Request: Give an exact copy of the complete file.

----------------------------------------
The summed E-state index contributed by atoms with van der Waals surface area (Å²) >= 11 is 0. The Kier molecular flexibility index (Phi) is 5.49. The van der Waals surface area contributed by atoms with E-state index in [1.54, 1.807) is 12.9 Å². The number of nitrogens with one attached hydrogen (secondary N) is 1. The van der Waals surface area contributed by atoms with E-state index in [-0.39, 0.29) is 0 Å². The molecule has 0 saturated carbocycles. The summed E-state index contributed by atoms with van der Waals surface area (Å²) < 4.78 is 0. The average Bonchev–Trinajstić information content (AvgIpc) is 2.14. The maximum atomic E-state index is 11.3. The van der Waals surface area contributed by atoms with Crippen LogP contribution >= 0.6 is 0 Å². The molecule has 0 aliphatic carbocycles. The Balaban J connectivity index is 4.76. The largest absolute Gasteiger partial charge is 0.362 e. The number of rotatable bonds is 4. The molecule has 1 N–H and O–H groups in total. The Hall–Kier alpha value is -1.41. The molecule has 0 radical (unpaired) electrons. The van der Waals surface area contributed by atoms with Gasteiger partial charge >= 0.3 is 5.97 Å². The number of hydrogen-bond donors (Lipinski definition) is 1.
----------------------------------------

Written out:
The summed E-state index contributed by atoms with van der Waals surface area (Å²) >= 11 is 0. The Kier molecular flexibility index (Phi) is 5.49. The van der Waals surface area contributed by atoms with E-state index in [1.54, 1.807) is 12.9 Å². The number of nitrogens with one attached hydrogen (secondary N) is 1. The van der Waals surface area contributed by atoms with E-state index in [-0.39, 0.29) is 0 Å². The molecule has 0 saturated carbocycles. The summed E-state index contributed by atoms with van der Waals surface area (Å²) < 4.78 is 0. The average Bonchev–Trinajstić information content (AvgIpc) is 2.14. The maximum atomic E-state index is 11.3. The van der Waals surface area contributed by atoms with Crippen LogP contribution >= 0.6 is 0 Å². The molecule has 0 aliphatic carbocycles. The Balaban J connectivity index is 4.76. The largest absolute Gasteiger partial charge is 0.362 e. The number of rotatable bonds is 4. The molecule has 1 N–H and O–H groups in total. The Hall–Kier alpha value is -1.41. The molecule has 0 radical (unpaired) electrons. The van der Waals surface area contributed by atoms with Gasteiger partial charge >= 0.3 is 5.97 Å². The number of hydrogen-bond donors (Lipinski definition) is 1.